ln mid-1988, Brigham Young University received a high-quality collection of photographic glass plates made by Edith Irvine at the tum of the century. The plates, her camera and other photographic equipment, and miscellaneous publications were donated to BYU by her nephew, Jim Irvine.
When the plates arrived and the Archives Photolab had them proofed, we realized thal not only were the San Francisco earthquake/ fire and other areas of California history recorded, but we had, in fact, the work of an outstanding photographer. As we compared the proofs with the work of other photographers who handled similar subjects, we called on faculty members qualified to judge her work. All were unstinting in their praise. As our Archives Curator, Dennis Rowley, looked at them, he said, "I've never seen a sel of photographs create a mood like these do."
The more I worked with them, the greater my need to do more than just process and preserve. As I discussed the collection with the faculty members, it became evident to me that I should make a change in my graduate program. I was determined to learn more about the photographer.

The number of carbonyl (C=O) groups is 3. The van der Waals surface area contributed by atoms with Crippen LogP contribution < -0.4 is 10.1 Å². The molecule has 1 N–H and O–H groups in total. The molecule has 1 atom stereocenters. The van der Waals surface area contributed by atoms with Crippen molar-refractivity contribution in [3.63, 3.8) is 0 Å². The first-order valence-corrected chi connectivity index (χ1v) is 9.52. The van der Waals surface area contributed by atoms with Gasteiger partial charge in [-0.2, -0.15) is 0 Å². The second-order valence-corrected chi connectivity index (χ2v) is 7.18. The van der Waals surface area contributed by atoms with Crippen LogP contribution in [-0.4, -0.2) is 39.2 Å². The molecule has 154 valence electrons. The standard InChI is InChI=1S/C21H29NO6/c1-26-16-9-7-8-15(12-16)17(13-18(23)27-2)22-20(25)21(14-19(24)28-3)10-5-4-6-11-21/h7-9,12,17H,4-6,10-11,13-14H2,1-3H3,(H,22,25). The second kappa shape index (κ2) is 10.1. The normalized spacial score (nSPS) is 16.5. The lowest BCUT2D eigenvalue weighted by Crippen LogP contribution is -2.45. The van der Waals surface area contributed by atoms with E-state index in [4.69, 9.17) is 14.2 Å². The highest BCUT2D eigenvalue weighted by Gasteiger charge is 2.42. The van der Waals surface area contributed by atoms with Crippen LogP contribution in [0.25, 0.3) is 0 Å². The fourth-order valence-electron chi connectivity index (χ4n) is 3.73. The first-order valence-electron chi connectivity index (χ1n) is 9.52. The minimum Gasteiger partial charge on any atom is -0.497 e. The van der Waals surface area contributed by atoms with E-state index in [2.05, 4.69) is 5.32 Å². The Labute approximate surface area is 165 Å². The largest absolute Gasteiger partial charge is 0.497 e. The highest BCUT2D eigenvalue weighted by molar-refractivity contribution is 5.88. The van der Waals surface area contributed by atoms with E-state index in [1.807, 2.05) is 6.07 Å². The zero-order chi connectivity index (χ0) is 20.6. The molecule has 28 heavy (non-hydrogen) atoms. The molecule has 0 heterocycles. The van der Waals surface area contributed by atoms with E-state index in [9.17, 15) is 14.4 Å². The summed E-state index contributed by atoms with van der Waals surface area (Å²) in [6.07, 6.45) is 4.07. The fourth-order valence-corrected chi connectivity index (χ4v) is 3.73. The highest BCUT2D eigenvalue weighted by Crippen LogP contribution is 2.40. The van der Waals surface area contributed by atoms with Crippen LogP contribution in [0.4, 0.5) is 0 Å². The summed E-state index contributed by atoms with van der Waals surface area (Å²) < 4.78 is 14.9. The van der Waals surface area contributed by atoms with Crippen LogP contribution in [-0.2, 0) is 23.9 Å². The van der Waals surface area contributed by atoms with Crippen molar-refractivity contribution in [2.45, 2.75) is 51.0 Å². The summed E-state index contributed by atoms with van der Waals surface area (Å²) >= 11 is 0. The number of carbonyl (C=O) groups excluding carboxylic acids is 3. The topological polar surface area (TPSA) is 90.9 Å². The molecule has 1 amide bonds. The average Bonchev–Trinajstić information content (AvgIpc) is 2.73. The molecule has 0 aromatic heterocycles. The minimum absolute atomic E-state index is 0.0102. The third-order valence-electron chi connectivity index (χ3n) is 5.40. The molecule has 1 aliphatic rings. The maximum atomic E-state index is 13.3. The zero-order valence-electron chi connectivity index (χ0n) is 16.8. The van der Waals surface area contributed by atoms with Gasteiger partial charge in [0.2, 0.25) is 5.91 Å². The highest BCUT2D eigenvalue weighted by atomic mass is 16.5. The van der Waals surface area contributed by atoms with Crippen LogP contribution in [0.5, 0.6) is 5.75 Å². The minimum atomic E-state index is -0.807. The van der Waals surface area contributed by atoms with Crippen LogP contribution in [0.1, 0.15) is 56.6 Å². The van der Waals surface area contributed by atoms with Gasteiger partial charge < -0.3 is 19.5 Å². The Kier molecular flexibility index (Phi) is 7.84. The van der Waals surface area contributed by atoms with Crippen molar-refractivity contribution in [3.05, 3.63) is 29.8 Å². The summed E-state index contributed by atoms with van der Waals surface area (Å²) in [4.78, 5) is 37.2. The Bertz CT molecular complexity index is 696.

The collection of photographs can be viewed in the Edith Irvine Collection.
College and Department
David M. Kennedy Center
BYU ScholarsArchive Citation
Plunkett, Wilma Marie, "Edith Irvine: Her Life and Photography" (1989). Theses and Dissertations. 5613.
Eugene England, Committee Chairman
Wallace M. Barrus, Committee Member
Frank W. Fox, Committee Member
Irvine, Edith; photographers; California; earthquakes; San Francisco; Mokelumne River; hydroelectric power plants